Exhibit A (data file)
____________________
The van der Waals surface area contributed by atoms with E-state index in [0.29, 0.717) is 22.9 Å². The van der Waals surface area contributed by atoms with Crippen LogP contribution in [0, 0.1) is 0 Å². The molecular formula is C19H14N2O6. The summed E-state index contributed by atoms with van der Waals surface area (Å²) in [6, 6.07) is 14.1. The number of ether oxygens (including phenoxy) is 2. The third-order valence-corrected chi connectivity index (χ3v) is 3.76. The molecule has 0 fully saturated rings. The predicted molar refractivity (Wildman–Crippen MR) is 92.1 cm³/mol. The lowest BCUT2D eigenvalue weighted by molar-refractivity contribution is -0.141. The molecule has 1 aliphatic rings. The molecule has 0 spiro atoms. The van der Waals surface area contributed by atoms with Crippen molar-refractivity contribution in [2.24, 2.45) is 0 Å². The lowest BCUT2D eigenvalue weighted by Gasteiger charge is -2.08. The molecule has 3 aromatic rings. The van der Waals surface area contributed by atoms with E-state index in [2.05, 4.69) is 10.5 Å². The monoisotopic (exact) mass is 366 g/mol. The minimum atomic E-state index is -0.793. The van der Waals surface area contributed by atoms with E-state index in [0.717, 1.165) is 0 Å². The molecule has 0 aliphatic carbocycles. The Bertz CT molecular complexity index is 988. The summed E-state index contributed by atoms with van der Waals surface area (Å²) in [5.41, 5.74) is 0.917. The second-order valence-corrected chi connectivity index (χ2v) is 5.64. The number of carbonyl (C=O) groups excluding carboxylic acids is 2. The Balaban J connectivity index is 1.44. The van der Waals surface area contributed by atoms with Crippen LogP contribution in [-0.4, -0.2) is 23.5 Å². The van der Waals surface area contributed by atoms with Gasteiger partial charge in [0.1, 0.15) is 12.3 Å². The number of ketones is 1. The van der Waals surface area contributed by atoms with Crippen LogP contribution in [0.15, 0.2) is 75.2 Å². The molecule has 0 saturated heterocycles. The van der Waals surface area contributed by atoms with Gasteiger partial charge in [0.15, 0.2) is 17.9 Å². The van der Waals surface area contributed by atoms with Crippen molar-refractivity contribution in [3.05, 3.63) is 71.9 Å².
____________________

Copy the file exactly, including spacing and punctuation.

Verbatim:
The van der Waals surface area contributed by atoms with E-state index in [0.29, 0.717) is 22.9 Å². The van der Waals surface area contributed by atoms with Crippen LogP contribution in [0, 0.1) is 0 Å². The molecular formula is C19H14N2O6. The summed E-state index contributed by atoms with van der Waals surface area (Å²) in [6, 6.07) is 14.1. The number of ether oxygens (including phenoxy) is 2. The third-order valence-corrected chi connectivity index (χ3v) is 3.76. The molecule has 0 fully saturated rings. The predicted molar refractivity (Wildman–Crippen MR) is 92.1 cm³/mol. The lowest BCUT2D eigenvalue weighted by molar-refractivity contribution is -0.141. The molecule has 1 aliphatic rings. The molecule has 0 spiro atoms. The van der Waals surface area contributed by atoms with Crippen molar-refractivity contribution in [2.24, 2.45) is 0 Å². The lowest BCUT2D eigenvalue weighted by Gasteiger charge is -2.08. The molecule has 3 aromatic rings. The van der Waals surface area contributed by atoms with E-state index in [2.05, 4.69) is 10.5 Å². The monoisotopic (exact) mass is 366 g/mol. The minimum atomic E-state index is -0.793. The van der Waals surface area contributed by atoms with E-state index in [0.717, 1.165) is 0 Å². The molecule has 0 aliphatic carbocycles. The Bertz CT molecular complexity index is 988. The summed E-state index contributed by atoms with van der Waals surface area (Å²) in [5.41, 5.74) is 0.917. The second-order valence-corrected chi connectivity index (χ2v) is 5.64. The number of carbonyl (C=O) groups excluding carboxylic acids is 2. The Balaban J connectivity index is 1.44. The van der Waals surface area contributed by atoms with Crippen LogP contribution in [-0.4, -0.2) is 23.5 Å². The van der Waals surface area contributed by atoms with Gasteiger partial charge in [0.1, 0.15) is 12.3 Å². The number of ketones is 1. The van der Waals surface area contributed by atoms with Crippen LogP contribution in [0.15, 0.2) is 75.2 Å². The molecule has 0 saturated heterocycles. The van der Waals surface area contributed by atoms with Gasteiger partial charge in [0.15, 0.2) is 17.9 Å². The van der Waals surface area contributed by atoms with Crippen molar-refractivity contribution in [3.05, 3.63) is 71.9 Å².